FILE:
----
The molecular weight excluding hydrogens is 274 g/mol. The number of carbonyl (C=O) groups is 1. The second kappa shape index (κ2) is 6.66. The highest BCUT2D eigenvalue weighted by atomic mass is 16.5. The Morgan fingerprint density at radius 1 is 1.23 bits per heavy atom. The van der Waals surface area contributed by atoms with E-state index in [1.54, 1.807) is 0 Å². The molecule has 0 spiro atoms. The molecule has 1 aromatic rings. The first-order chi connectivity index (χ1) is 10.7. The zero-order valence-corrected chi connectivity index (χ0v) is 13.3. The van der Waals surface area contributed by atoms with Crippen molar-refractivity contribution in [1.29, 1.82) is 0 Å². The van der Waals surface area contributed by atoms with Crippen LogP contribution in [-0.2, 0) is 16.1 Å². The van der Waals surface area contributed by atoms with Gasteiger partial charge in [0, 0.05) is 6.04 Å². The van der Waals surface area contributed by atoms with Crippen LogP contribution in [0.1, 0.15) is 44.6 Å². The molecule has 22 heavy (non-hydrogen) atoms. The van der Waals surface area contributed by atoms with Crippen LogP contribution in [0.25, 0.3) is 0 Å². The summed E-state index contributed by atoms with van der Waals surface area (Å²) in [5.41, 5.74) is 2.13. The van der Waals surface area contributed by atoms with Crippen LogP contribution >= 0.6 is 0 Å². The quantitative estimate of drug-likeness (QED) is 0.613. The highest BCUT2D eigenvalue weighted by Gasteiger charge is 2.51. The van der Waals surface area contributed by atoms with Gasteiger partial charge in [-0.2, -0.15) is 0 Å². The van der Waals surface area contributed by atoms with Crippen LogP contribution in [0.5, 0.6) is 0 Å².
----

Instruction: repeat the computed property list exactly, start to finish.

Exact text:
The molecular weight excluding hydrogens is 274 g/mol. The number of carbonyl (C=O) groups is 1. The second kappa shape index (κ2) is 6.66. The highest BCUT2D eigenvalue weighted by atomic mass is 16.5. The Morgan fingerprint density at radius 1 is 1.23 bits per heavy atom. The van der Waals surface area contributed by atoms with E-state index in [1.54, 1.807) is 0 Å². The molecule has 0 spiro atoms. The molecule has 1 aromatic rings. The first-order chi connectivity index (χ1) is 10.7. The zero-order valence-corrected chi connectivity index (χ0v) is 13.3. The van der Waals surface area contributed by atoms with Crippen molar-refractivity contribution in [1.29, 1.82) is 0 Å². The van der Waals surface area contributed by atoms with Crippen LogP contribution in [-0.2, 0) is 16.1 Å². The van der Waals surface area contributed by atoms with Gasteiger partial charge in [0, 0.05) is 6.04 Å². The van der Waals surface area contributed by atoms with Crippen LogP contribution in [0.1, 0.15) is 44.6 Å². The molecule has 22 heavy (non-hydrogen) atoms. The van der Waals surface area contributed by atoms with Crippen LogP contribution in [0.25, 0.3) is 0 Å². The summed E-state index contributed by atoms with van der Waals surface area (Å²) in [5.41, 5.74) is 2.13. The van der Waals surface area contributed by atoms with Crippen LogP contribution >= 0.6 is 0 Å². The quantitative estimate of drug-likeness (QED) is 0.613. The highest BCUT2D eigenvalue weighted by Gasteiger charge is 2.51. The van der Waals surface area contributed by atoms with Gasteiger partial charge in [-0.2, -0.15) is 0 Å². The van der Waals surface area contributed by atoms with Crippen LogP contribution in [0.5, 0.6) is 0 Å².